Sunday, June 21, 2009

Grimoire Magic and the Trivium

Did you ever stop to think about why we call them "grimoires?" I'm pretty sure I blogged about this before, but it's been a while and my blog followers have grown. I'm perceiving a lack of awareness in several grimoire magic blogs I've perused today* of the reason they're called "grimoires," so for the benefit of new followers, the Grimoire tradition everywhere, and in case I haven't really covered it in full before, I'm going to address Grimoire Magic and the Trivium.

For an accurate understanding, I suggest reading the Wikipedia entries on Paedia, the Trivium, and for a good overview of how it all works in modern recreations of the educational practice, this article from the Well Trained Mind web site.

In Medieval times, education was afforded to the elite, and was modeled on the educational system developed in Ancient Greece. The Trivium is the first thing you would learn, consisting of Grammar, Rhetoric, and Logic. The Trivium was designed to teach a person how to learn. From there you would move on to learning the Quadrivium, which consisted of Arithmetic, Astronomy, Geometry, and Music. The trivium and the quadrivium combined to form the seven Liberal Arts.

The three parts of the Trivium, logic, grammar, and rhetoric were three stages of progression. Logic taught one the mechanics of thought, the way to deduce truth. Grammar taught the way the truth was expressed, the symbols used (letters, and words), and the rules that govern how the symbols interact to create clear communication of the truths deduced in logic. Rhetoric taught how to use logic and grammar to communicate well. 

The word Grimoire is from the French and means "grammar." Since most of the grimoires were compiled in the Renaissance when the classical education model of the trivium and quadrivium were being taught, I believe it's a fairly logical leap to assume that the Grimoires were called such as a direct nod to this system of education.

Understanding the flow of thought to symbol to the art of expression, we can see the role of the magical grimoires in the development of a magician. They do not teach logic, but by inference we can deduce that the thought, the truth being codified into the symbols of the grimoires was the basic neo-platonic, Hermetic approach to the emanation of the universe. We see gods, angels, and demons discussed. These hearken back to Iamblichus' four orders of entities, the gods, angels, demons, and heroes. Personally, I see the magician as the hero class of being, aware of his divine race, standing manifest as both mortal and immortal, the point of contact between that which is above and that which is below.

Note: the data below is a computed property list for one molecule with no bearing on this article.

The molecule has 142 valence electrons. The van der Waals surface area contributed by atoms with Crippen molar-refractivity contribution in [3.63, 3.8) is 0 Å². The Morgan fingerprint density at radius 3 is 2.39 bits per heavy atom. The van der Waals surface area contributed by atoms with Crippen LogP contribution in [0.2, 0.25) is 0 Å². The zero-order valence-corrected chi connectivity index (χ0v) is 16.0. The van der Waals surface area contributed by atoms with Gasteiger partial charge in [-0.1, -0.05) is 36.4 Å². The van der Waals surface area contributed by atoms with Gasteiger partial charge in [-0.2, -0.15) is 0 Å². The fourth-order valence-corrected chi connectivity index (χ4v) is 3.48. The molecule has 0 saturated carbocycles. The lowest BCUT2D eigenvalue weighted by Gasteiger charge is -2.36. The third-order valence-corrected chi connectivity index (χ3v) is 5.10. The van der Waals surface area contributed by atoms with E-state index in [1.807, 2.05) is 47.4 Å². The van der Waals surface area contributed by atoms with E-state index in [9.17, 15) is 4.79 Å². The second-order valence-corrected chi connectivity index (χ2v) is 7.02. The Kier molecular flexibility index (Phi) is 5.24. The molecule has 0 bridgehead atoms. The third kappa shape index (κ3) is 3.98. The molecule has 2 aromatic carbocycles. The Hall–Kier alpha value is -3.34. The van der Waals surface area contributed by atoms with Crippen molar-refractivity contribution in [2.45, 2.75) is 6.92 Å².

The grimoires do not teach the rhetoric of magical practice either. They are not handbooks of high art, they are basic lists of the pieces and parts, and the rules governing the symbols of the magician. They do not teach advanced magic, they simply teach an introduction to the system. A student who has completed the grammar stage of education will be able to construct sentences that express their thoughts clearly enough, but they will not necessarily have the skills required to write a strong argument that pursuades the reader to their particular point of view. Graduates of grammar education can write papers, but they are of the quality of middle school children.